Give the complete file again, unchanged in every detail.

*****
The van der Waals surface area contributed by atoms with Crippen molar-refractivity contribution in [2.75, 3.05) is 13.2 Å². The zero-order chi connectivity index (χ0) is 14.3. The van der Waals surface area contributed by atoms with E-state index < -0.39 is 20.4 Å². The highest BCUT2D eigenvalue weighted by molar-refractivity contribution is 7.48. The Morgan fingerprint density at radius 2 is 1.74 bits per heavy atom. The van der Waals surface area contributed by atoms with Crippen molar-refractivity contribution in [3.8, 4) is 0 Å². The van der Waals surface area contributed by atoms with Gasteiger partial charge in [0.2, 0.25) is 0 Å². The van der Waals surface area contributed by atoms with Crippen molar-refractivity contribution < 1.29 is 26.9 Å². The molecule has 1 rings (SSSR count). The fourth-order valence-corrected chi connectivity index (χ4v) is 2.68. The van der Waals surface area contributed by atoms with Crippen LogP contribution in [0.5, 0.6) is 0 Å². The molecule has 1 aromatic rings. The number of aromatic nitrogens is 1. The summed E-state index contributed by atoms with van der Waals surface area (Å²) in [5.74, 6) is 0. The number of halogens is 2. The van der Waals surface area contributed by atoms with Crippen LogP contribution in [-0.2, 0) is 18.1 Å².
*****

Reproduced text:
The van der Waals surface area contributed by atoms with Crippen molar-refractivity contribution in [2.75, 3.05) is 13.2 Å². The zero-order chi connectivity index (χ0) is 14.3. The van der Waals surface area contributed by atoms with E-state index < -0.39 is 20.4 Å². The highest BCUT2D eigenvalue weighted by molar-refractivity contribution is 7.48. The Morgan fingerprint density at radius 2 is 1.74 bits per heavy atom. The van der Waals surface area contributed by atoms with Crippen molar-refractivity contribution in [3.8, 4) is 0 Å². The van der Waals surface area contributed by atoms with Gasteiger partial charge in [0.2, 0.25) is 0 Å². The van der Waals surface area contributed by atoms with Crippen molar-refractivity contribution < 1.29 is 26.9 Å². The molecule has 1 rings (SSSR count). The fourth-order valence-corrected chi connectivity index (χ4v) is 2.68. The van der Waals surface area contributed by atoms with Crippen LogP contribution in [0.5, 0.6) is 0 Å². The molecule has 1 aromatic rings. The number of aromatic nitrogens is 1. The summed E-state index contributed by atoms with van der Waals surface area (Å²) in [5.74, 6) is 0. The number of halogens is 2. The van der Waals surface area contributed by atoms with Crippen LogP contribution in [-0.2, 0) is 18.1 Å².